Even in a strong economy, collecting unpaid invoices and having clients who are slow to pay can be frustrating. With the unemployment rate seemingly stuck at around 9 percent and the economic forecast uncertain at best, small business owners are seeing usually reliable customers extend their standard payment time frame by 30 days or more. With clients who don’t pay in a timely manner, your business could experience a serious cash flow problem.
The first step in avoiding slow paying clients, of course, is to research them before you agree to provide them a service or product. In a bad economy, however, you don’t always have the advantage of choosing clients with the best reputations.
If you have past-due accounts, how do you collect the money you’re owed without alienating business clients you appreciate and hope to retain?
Especially if your business is experiencing tough times, you don’t want to lose valuable clients – even those who don’t always pay on time. After all, getting paid eventually is better than not getting paid at all. Non-payers, of course, are a different issue. But until proven otherwise, try to assume that they will eventually pay up.
Stay Calm, But Act Now
Even though you have bills to pay, a slow paying client this month might pay faster next month. They are likely facing a difficult business environment, so treating them with respect bodes well for you when things improve. Unless the customer is a repeat offender, assume that they have a legitimate reason for not paying your invoice when it’s due. Don’t overreact, but do act promptly to resolve the issue.
Check Your Records
Especially for larger clients, check to make sure there were no errors on the invoice, such as a wrong or missing purchase order number, date, address or other information that could delay payment. Don’t assume that your customer will catch these mistakes and let you know.
Take a Friendly Approach
Start with a pleasant, professional phone call or e-mail to make sure your invoice was received. Although this might sound like an excuse for not paying on time, it actually does happen – especially with large corporations. Often, the payment can be expedited once you bring it to their attention.
Go Up the Ladder of Responsibility
If the invoice is correct and your contact is vague about when you can expect payment, you might need to go up the chain of command. Depending on whom you spoke with at the client’s office, try to talk to someone with more authority. The higher up you go and the more responsibility that person has in the organization, the more important it might be for them to protect their company’s reputation. If you’re doing good work or providing an important service or product, an executive in upper management might be more aware of that fact than a clerk in the accounts payable department. It might be as simple as asking the right person. Not only can you resolve the current problem, you might even be able to negotiate faster payment terms for future invoices or set up a direct deposit arrangement to avoid the “check is in the mail” syndrome.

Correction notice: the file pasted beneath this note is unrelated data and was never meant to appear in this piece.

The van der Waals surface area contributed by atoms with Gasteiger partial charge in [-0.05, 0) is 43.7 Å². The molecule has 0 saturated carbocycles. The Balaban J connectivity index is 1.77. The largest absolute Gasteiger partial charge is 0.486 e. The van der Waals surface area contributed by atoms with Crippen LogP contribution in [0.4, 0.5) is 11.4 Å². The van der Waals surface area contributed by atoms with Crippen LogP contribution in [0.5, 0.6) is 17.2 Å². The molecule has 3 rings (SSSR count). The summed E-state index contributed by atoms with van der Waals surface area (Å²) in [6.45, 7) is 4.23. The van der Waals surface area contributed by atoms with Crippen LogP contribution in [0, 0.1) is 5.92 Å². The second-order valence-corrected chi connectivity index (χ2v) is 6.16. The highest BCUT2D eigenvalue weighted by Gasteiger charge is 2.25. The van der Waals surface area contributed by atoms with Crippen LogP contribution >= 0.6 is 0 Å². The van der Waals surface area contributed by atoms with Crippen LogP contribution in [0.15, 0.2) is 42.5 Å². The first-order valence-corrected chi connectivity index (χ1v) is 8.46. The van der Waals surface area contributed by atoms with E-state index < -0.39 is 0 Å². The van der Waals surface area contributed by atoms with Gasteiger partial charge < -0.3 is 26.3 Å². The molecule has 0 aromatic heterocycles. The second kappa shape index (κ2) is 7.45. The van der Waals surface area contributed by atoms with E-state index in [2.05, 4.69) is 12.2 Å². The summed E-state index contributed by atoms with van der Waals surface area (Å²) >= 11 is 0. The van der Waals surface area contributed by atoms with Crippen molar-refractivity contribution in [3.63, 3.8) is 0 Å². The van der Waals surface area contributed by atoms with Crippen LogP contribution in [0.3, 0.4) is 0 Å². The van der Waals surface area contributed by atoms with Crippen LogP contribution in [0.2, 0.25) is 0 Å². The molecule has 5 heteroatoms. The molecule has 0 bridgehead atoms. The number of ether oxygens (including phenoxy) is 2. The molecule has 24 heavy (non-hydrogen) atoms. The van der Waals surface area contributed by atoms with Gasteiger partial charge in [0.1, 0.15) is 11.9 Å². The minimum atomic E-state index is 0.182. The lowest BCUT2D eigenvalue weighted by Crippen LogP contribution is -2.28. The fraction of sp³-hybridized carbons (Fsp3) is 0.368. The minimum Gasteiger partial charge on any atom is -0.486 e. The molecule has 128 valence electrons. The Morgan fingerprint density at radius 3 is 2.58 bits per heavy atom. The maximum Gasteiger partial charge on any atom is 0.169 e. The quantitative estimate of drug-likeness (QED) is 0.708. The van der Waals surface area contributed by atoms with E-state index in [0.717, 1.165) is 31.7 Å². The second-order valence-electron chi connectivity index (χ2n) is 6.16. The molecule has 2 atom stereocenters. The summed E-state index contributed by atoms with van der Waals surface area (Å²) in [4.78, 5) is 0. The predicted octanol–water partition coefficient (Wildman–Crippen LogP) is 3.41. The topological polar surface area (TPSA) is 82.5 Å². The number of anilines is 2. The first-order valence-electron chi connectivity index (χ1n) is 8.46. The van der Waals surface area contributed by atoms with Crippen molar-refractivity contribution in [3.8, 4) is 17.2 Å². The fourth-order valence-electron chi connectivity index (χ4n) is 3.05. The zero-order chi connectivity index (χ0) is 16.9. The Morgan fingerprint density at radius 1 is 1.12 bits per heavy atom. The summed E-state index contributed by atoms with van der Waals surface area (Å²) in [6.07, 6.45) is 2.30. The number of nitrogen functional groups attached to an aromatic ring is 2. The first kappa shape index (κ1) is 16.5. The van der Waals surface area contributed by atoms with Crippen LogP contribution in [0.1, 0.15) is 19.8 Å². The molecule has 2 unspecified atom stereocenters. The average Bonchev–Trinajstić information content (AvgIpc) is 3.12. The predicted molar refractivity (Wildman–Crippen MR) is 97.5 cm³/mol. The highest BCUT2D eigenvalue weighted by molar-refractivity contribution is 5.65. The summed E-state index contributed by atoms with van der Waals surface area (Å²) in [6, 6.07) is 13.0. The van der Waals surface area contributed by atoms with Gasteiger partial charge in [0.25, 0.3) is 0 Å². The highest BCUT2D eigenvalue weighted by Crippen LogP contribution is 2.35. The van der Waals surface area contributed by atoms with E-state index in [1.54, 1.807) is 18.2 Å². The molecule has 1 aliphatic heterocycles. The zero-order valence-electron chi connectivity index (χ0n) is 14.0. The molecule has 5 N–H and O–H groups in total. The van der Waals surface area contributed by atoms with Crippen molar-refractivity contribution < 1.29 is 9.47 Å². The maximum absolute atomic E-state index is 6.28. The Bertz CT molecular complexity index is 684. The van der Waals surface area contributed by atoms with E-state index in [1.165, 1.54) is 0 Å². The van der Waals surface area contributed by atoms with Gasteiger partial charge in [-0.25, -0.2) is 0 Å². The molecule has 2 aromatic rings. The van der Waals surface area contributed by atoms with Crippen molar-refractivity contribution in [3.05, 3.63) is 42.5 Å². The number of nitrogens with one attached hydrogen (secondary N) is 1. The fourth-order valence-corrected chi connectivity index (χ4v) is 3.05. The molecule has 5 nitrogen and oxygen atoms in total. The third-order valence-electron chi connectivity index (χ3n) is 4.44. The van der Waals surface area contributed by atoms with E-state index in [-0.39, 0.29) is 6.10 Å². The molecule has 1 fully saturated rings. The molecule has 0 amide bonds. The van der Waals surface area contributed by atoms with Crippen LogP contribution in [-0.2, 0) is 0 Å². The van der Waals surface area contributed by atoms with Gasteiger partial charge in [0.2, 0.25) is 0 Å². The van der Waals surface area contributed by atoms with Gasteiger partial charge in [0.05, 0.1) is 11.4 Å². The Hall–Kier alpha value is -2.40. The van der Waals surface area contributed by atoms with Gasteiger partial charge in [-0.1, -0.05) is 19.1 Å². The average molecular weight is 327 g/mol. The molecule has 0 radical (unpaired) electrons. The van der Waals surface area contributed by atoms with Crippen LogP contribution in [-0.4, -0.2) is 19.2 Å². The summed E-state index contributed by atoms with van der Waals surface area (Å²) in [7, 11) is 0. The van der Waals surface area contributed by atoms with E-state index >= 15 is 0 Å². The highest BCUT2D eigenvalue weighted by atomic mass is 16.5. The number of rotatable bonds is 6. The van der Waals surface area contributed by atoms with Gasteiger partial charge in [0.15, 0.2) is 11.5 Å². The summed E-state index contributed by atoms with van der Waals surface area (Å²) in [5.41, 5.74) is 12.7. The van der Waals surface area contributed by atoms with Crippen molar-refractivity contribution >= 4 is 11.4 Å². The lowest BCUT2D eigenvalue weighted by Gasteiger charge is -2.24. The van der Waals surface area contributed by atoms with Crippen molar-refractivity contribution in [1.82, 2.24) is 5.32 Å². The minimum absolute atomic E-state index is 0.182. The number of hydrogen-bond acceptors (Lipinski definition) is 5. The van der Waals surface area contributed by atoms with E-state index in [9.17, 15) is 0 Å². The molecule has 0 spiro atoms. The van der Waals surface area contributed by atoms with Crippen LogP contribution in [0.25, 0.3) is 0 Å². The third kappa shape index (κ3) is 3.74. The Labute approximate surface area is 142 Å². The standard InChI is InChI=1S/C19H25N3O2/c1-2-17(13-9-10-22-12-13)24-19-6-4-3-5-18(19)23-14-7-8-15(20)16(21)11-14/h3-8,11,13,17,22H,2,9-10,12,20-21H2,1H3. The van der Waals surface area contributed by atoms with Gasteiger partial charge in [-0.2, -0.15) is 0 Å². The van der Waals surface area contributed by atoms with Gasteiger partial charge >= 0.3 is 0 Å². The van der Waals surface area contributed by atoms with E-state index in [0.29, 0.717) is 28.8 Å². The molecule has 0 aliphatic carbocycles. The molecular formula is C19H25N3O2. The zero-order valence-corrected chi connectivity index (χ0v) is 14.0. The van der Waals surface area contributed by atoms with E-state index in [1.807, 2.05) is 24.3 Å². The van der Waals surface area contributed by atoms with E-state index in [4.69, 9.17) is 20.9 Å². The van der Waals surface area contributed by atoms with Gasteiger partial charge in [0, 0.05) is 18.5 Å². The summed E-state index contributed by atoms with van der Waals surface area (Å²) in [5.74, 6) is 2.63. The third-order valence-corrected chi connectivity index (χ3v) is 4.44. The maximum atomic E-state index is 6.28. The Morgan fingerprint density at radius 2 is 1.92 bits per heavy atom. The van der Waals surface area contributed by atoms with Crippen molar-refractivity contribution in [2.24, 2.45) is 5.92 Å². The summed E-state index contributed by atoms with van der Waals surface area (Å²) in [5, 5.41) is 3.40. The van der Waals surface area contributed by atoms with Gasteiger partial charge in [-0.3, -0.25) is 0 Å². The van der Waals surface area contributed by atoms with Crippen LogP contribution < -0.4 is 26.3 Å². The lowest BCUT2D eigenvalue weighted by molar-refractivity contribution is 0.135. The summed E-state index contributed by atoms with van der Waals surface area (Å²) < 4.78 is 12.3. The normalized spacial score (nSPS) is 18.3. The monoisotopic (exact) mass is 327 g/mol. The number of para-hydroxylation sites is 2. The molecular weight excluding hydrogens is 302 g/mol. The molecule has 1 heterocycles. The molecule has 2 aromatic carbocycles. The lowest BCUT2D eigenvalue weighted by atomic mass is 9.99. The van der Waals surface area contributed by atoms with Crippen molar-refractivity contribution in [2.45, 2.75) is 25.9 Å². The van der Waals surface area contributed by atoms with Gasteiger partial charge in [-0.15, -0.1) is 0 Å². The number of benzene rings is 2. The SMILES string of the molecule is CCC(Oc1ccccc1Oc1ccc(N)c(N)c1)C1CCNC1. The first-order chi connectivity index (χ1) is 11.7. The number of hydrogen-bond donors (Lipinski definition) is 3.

Escalate as Needed
If simply talking to the right people in your client’s organization does not get timely results, you might need to consider more aggressive tactics. This does not necessarily mean threatening them with lawsuits or collection agencies. Instead, be persistent; call on a regular basis or announce that you will come by to pick up the payment. Offer your client an easier way out through installment payments or even a substantial credit if they agree to pay you now. Offering a discount can be cheaper than turning them over to a collection agency.
If you’ve talked repeatedly with the client, offered a payment plan or a discount, and are entertaining thoughts of a lawsuit or hiring a collection agency, retaining their business might not be very appealing; however, before you hire a collection agency or take the client to court, try a series of collection letters first.
Well-crafted collection letters have the advantage of being more professional, more formal and more serious in tone than a personal call or email. As such, they might be effective in getting your client’s attention and letting them know you are determined to collect your bill.
The content of your letters can repeat previous offers of discounts and payment plans, reminders of accruing interest (if applicable) and other payment incentives. Each letter, depending on the response you receive, should be increasingly demanding until the final letter states that you will take all appropriate actions to collect.
Evaluate your Relationship
Whether or not to turn your client over to a collection agency or take them to court will ultimately depend on your relationship with them, how long they’ve been your customer, their past behavior, how much they owe you and what it is worth to you in terms of time and costs to collect.
In the long run, try to research clients before you do business with them; make sure your invoices are accurate; take prompt and appropriate action; and reach out directly to the right person when an invoice is late. This will help ensure that you are doing your best to get paid on time and cultivating good business relationships.